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Study Says This Cold Medicine Doesn’t Actually Fight Colds

February 1, 2016, 8:09 PM UTC
Views From A Shoppers Drug Mart Store Ahead Of Earns
An employee stocks shelves at a Shoppers Drug Mart Corp. store in Toronto, Ontario, Canada, on Monday, Feb. 4, 2013. Shoppers Drug Mart Corp., Canada's largest pharmacy chain, is scheduled to release earnings data on Feb. 7. Photographer: Aaron Harris/Bloomberg via Getty Images
Photograph by Aaron Harris — Bloomberg via Getty Images

A newly revealed study shows that Cold-FX is ineffective as a cold and flu treatment.

The study was conducted in 2004, but the results had never been publicly available until they came up in a class-action lawsuit against Valeant Pharmaceuticals (VRX), the National Post reports. The class-action is being headed by attorney John Green and accuses the company of misleading consumers up until recently. Cold-FX was invented by Afexa Life Sciences, and Valeant now owns the product after purchasing Afexa in 2011.

The 2004 study, conducted by Dr. Gerry Predy who currently serves as Alberta’s senior medical officer of health, showed that Cold-FX doesn’t treat cold or flu symptoms, though it did work as a preventative measure. It found that if a person took the supplement every day for two or more months, it reduced the frequency and intensity of respiratory illnesses.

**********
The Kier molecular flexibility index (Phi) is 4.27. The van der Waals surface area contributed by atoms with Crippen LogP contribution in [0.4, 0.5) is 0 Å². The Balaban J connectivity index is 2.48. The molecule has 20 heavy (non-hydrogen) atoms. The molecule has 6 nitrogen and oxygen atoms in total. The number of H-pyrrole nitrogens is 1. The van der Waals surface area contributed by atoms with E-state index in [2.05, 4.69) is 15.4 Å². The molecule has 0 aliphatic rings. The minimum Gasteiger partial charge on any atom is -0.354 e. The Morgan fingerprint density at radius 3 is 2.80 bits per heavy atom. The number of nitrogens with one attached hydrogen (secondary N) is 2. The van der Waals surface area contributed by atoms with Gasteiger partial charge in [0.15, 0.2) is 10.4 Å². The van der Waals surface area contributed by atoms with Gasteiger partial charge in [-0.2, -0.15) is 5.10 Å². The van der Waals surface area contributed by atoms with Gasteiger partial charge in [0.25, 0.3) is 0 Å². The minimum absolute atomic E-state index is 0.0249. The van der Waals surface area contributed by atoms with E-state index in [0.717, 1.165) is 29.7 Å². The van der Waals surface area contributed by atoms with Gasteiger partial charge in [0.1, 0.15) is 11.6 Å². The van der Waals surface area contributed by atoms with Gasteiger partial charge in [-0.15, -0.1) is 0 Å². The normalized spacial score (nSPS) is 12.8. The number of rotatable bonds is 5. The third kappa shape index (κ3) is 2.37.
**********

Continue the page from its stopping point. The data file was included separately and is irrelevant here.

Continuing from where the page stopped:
According to marketing for the product, Cold-FX could “stop cold and flu in their tracks,” and “help provide effective relief” and “immediate relief.” Though when Predy measured it up against a placebo as a treatment, the results for both were very similar with symptoms being more severe and lasting just a bit longer for those taking the medicine.

“If true, this kind of information should have been disclosed,” Green told the Post.

Pharmaceutical companies aren’t obligated to publish trial results in Canada, where the lawsuit is taking place. The company filed a report with Health Canada, but the government can’t publish that information publicly. Predy said he couldn’t remember if the study had been rejected from a scientific journal or if Afexa just didn’t submit it because “it was not likely to be published given the results.”